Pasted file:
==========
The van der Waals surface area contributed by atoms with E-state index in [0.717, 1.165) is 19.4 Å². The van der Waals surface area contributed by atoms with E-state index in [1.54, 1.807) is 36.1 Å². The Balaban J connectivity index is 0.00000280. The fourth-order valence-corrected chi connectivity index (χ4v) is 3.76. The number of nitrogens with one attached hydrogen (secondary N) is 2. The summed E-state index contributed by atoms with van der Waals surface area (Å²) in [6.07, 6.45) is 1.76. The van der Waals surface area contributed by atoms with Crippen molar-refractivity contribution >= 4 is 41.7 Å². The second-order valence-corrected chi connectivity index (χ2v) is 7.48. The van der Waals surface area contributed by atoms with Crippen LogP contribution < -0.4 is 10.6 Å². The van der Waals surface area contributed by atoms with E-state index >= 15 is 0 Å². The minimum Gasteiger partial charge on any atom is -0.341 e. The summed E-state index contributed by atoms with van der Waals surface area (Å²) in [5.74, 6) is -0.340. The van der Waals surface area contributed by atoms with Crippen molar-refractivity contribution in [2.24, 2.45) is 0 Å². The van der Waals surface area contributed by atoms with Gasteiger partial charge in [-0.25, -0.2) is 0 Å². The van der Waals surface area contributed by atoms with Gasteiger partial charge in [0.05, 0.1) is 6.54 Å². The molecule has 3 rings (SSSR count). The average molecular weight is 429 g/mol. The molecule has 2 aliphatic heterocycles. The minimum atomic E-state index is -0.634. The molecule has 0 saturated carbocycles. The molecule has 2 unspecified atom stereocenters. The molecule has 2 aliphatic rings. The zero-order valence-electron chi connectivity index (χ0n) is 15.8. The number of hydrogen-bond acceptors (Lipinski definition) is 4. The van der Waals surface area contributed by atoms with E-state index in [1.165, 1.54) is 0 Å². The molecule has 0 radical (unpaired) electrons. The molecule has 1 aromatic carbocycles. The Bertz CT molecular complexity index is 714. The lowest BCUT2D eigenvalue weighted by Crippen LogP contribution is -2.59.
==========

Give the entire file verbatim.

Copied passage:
The van der Waals surface area contributed by atoms with E-state index in [0.717, 1.165) is 19.4 Å². The van der Waals surface area contributed by atoms with E-state index in [1.54, 1.807) is 36.1 Å². The Balaban J connectivity index is 0.00000280. The fourth-order valence-corrected chi connectivity index (χ4v) is 3.76. The number of nitrogens with one attached hydrogen (secondary N) is 2. The summed E-state index contributed by atoms with van der Waals surface area (Å²) in [6.07, 6.45) is 1.76. The van der Waals surface area contributed by atoms with Crippen molar-refractivity contribution >= 4 is 41.7 Å². The second-order valence-corrected chi connectivity index (χ2v) is 7.48. The van der Waals surface area contributed by atoms with Crippen LogP contribution < -0.4 is 10.6 Å². The van der Waals surface area contributed by atoms with E-state index >= 15 is 0 Å². The minimum Gasteiger partial charge on any atom is -0.341 e. The summed E-state index contributed by atoms with van der Waals surface area (Å²) in [5.74, 6) is -0.340. The van der Waals surface area contributed by atoms with Crippen molar-refractivity contribution in [2.24, 2.45) is 0 Å². The van der Waals surface area contributed by atoms with Gasteiger partial charge in [-0.25, -0.2) is 0 Å². The van der Waals surface area contributed by atoms with Gasteiger partial charge in [0.05, 0.1) is 6.54 Å². The molecule has 3 rings (SSSR count). The average molecular weight is 429 g/mol. The molecule has 2 aliphatic heterocycles. The minimum atomic E-state index is -0.634. The molecule has 0 saturated carbocycles. The molecule has 2 unspecified atom stereocenters. The molecule has 2 aliphatic rings. The zero-order valence-electron chi connectivity index (χ0n) is 15.8. The number of hydrogen-bond acceptors (Lipinski definition) is 4. The van der Waals surface area contributed by atoms with E-state index in [1.165, 1.54) is 0 Å². The molecule has 0 radical (unpaired) electrons. The molecule has 1 aromatic carbocycles. The Bertz CT molecular complexity index is 714. The lowest BCUT2D eigenvalue weighted by Crippen LogP contribution is -2.59.